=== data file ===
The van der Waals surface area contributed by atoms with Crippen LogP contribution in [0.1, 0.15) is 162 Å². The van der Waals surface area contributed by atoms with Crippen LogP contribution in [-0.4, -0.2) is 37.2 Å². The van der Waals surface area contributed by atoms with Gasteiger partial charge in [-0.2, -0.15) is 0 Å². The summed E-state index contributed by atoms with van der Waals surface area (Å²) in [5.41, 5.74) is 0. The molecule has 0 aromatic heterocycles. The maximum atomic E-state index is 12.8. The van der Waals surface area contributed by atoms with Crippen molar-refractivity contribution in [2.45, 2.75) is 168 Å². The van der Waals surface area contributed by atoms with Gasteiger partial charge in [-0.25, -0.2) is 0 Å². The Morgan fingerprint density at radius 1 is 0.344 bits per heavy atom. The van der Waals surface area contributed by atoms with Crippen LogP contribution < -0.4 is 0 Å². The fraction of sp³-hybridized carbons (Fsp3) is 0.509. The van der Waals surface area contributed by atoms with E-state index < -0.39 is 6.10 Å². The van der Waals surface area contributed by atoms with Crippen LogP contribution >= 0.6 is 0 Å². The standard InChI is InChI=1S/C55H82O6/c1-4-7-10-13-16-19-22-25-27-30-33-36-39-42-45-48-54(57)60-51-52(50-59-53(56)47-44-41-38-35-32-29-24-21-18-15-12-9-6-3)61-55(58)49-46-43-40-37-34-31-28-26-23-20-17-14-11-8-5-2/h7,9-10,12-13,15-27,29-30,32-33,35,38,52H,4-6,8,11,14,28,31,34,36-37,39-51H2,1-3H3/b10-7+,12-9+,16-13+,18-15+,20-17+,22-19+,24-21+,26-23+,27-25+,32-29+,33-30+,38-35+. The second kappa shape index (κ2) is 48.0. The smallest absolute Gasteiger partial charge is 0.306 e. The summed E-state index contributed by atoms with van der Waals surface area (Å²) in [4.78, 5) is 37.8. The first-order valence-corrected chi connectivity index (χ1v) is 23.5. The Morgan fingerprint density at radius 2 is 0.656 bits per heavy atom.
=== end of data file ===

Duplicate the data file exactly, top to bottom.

The van der Waals surface area contributed by atoms with Crippen LogP contribution in [0.1, 0.15) is 162 Å². The van der Waals surface area contributed by atoms with Crippen LogP contribution in [-0.4, -0.2) is 37.2 Å². The van der Waals surface area contributed by atoms with Gasteiger partial charge in [-0.2, -0.15) is 0 Å². The summed E-state index contributed by atoms with van der Waals surface area (Å²) in [5.41, 5.74) is 0. The molecule has 0 aromatic heterocycles. The maximum atomic E-state index is 12.8. The van der Waals surface area contributed by atoms with Crippen molar-refractivity contribution in [2.45, 2.75) is 168 Å². The van der Waals surface area contributed by atoms with Gasteiger partial charge in [-0.25, -0.2) is 0 Å². The Morgan fingerprint density at radius 1 is 0.344 bits per heavy atom. The van der Waals surface area contributed by atoms with Crippen LogP contribution < -0.4 is 0 Å². The fraction of sp³-hybridized carbons (Fsp3) is 0.509. The van der Waals surface area contributed by atoms with E-state index < -0.39 is 6.10 Å². The van der Waals surface area contributed by atoms with Crippen LogP contribution >= 0.6 is 0 Å². The standard InChI is InChI=1S/C55H82O6/c1-4-7-10-13-16-19-22-25-27-30-33-36-39-42-45-48-54(57)60-51-52(50-59-53(56)47-44-41-38-35-32-29-24-21-18-15-12-9-6-3)61-55(58)49-46-43-40-37-34-31-28-26-23-20-17-14-11-8-5-2/h7,9-10,12-13,15-27,29-30,32-33,35,38,52H,4-6,8,11,14,28,31,34,36-37,39-51H2,1-3H3/b10-7+,12-9+,16-13+,18-15+,20-17+,22-19+,24-21+,26-23+,27-25+,32-29+,33-30+,38-35+. The second kappa shape index (κ2) is 48.0. The smallest absolute Gasteiger partial charge is 0.306 e. The summed E-state index contributed by atoms with van der Waals surface area (Å²) in [4.78, 5) is 37.8. The first-order valence-corrected chi connectivity index (χ1v) is 23.5. The Morgan fingerprint density at radius 2 is 0.656 bits per heavy atom.